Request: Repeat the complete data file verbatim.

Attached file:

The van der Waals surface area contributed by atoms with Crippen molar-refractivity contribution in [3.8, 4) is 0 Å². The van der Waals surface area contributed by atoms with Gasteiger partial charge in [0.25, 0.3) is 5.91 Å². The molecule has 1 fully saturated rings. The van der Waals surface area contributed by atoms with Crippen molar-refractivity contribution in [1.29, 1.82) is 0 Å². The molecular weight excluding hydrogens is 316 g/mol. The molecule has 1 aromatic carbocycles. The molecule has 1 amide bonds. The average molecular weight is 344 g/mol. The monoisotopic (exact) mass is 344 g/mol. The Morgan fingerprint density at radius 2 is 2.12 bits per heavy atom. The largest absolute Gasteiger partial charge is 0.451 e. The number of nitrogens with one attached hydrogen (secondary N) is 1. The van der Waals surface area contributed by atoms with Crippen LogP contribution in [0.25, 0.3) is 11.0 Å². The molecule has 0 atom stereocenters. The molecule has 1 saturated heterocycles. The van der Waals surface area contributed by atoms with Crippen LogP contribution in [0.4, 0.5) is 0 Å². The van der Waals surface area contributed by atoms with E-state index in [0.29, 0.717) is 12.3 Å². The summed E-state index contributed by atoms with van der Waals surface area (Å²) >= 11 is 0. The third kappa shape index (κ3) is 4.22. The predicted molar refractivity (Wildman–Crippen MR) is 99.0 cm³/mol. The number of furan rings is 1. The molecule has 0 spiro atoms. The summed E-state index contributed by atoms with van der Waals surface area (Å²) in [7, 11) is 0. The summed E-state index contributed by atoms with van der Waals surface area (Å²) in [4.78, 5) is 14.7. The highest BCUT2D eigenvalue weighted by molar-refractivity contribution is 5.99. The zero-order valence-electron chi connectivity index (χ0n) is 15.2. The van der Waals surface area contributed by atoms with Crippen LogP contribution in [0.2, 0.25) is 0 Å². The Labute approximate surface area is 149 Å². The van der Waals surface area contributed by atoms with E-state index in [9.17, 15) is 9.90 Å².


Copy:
The van der Waals surface area contributed by atoms with Crippen molar-refractivity contribution in [3.8, 4) is 0 Å². The van der Waals surface area contributed by atoms with Gasteiger partial charge in [0.25, 0.3) is 5.91 Å². The molecule has 1 fully saturated rings. The van der Waals surface area contributed by atoms with Crippen molar-refractivity contribution in [1.29, 1.82) is 0 Å². The molecular weight excluding hydrogens is 316 g/mol. The molecule has 1 aromatic carbocycles. The molecule has 1 amide bonds. The average molecular weight is 344 g/mol. The monoisotopic (exact) mass is 344 g/mol. The Morgan fingerprint density at radius 2 is 2.12 bits per heavy atom. The largest absolute Gasteiger partial charge is 0.451 e. The number of nitrogens with one attached hydrogen (secondary N) is 1. The van der Waals surface area contributed by atoms with Crippen LogP contribution in [0.25, 0.3) is 11.0 Å². The molecule has 0 atom stereocenters. The molecule has 1 saturated heterocycles. The van der Waals surface area contributed by atoms with Crippen LogP contribution in [0.4, 0.5) is 0 Å². The van der Waals surface area contributed by atoms with E-state index in [0.29, 0.717) is 12.3 Å². The summed E-state index contributed by atoms with van der Waals surface area (Å²) >= 11 is 0. The third kappa shape index (κ3) is 4.22. The predicted molar refractivity (Wildman–Crippen MR) is 99.0 cm³/mol. The number of furan rings is 1. The molecule has 0 spiro atoms. The summed E-state index contributed by atoms with van der Waals surface area (Å²) in [7, 11) is 0. The summed E-state index contributed by atoms with van der Waals surface area (Å²) in [4.78, 5) is 14.7. The highest BCUT2D eigenvalue weighted by molar-refractivity contribution is 5.99. The zero-order valence-electron chi connectivity index (χ0n) is 15.2. The van der Waals surface area contributed by atoms with Crippen LogP contribution in [0.2, 0.25) is 0 Å². The Labute approximate surface area is 149 Å². The van der Waals surface area contributed by atoms with E-state index in [9.17, 15) is 9.90 Å².